GAFCON has the highest concern for truth, and continues to work tirelessly to provide the Primates with the best available information. It has been suggested that the briefing is highly inaccurate. That is false. We believe the briefing has stood up to scrutiny well. There have been a few places where we have made updates. All updates have been minor.

So that you can assess the significance of these changes, each paragraph that has been edited from the original has been footnoted by GAFCON UK with the precise changes and the reason for each edit. For instance, in one case the news agency that originally covering the story misreported the name of a parish. In another case, the official title of a clergyman was updated to include his status as a Canon of the Church. We have had to mend broken web links. None of the updates have required a substantial change to the briefing's findings.

Another misunderstanding concerns the content and authority of the teaching of the worldwide Anglican Church on sexuality and marriage. It has been said that the Anglican Communion has "not come to a common mind" on the matter of sexuality, and therefore allows different interpretations and practices. This is not true: in 1998 Lambeth Resolution I:10, which affirms the historic teaching of the church on sexuality, was passed by 526 votes to 70, with 45 abstentions. The January 2016 Primates meeting in Canterbury reiterated the same teaching (and 'consequences' for those churches which violate it), as did the meeting of GAFCON and Global South Primates in Cairo in October.

In the Church of England, while the Pilling Report of 2013 suggested changes to the church's teaching, these were rejected by the House of Bishops in 'Pastoral Guidance" of February 2014; the Bishops, while affirming the highest level of care and pastoral support for people with same sex attraction, made it clear that the Scriptures, the Book of Common Prayer and Lambeth I:10 are regarded as authoritative, and clearly stated: "services of blessing should not be provided" for same sex couples. While other aspects of the 'Pastoral Guidance' have been criticized for ambiguity, it is clear enough to put paid to the idea that the Church of England allows for a liberal theology and practice on issues of sexuality and marriage.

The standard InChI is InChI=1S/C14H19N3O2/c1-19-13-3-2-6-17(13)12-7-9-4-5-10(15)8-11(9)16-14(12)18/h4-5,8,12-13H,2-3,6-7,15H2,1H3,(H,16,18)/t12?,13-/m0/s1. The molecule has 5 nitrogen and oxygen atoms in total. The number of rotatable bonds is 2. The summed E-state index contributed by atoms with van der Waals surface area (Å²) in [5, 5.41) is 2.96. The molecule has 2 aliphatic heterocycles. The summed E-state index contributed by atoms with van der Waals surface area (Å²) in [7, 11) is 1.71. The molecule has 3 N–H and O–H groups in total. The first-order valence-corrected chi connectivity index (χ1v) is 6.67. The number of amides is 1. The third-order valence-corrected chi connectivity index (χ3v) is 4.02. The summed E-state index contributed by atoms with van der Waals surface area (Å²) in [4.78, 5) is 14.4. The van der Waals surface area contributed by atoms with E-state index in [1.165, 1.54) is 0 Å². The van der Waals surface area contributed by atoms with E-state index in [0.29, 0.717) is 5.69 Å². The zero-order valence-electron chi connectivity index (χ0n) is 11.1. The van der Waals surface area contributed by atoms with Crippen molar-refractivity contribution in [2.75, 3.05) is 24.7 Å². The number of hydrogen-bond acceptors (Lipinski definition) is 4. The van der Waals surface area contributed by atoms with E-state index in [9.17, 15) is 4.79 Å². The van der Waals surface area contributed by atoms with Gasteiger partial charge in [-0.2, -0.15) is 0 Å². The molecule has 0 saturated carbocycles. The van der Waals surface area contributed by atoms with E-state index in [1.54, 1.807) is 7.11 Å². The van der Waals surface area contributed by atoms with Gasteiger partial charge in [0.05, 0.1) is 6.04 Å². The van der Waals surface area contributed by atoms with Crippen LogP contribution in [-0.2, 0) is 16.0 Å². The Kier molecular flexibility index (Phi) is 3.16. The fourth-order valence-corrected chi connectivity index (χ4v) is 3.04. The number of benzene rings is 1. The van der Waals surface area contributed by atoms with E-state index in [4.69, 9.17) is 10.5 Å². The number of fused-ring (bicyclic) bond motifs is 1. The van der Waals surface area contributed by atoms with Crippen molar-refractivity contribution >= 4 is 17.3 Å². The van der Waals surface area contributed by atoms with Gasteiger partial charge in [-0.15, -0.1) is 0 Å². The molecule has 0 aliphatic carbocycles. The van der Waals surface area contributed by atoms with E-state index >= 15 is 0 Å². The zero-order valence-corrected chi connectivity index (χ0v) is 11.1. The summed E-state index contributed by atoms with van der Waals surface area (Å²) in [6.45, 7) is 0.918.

Commitment to Love

It has been suggested that the publication of the GAFCON UK list shows a lack of love and grace. GAFCON wants to affirm the church's responsibility for pastoral care, respect and love to all people, regardless of circumstances, and also the call on Christian leaders to "guard the good deposit of the faith", teaching the truth and exposing and resisting error. Lambeth I:10 contains elements of both. The commitment to love does not override the commitment to truth, as if 'love' must involve lowering or abolishing the perfect standards of God.

Rather, the church remains called to commend those standards, our creator's guidance for our flourishing, and the Gospel of forgiveness and transformation in Christ for those who fall short ie all believers, within a community in which we walk with one another, holding one another to account, and bearing each other's burdens.

END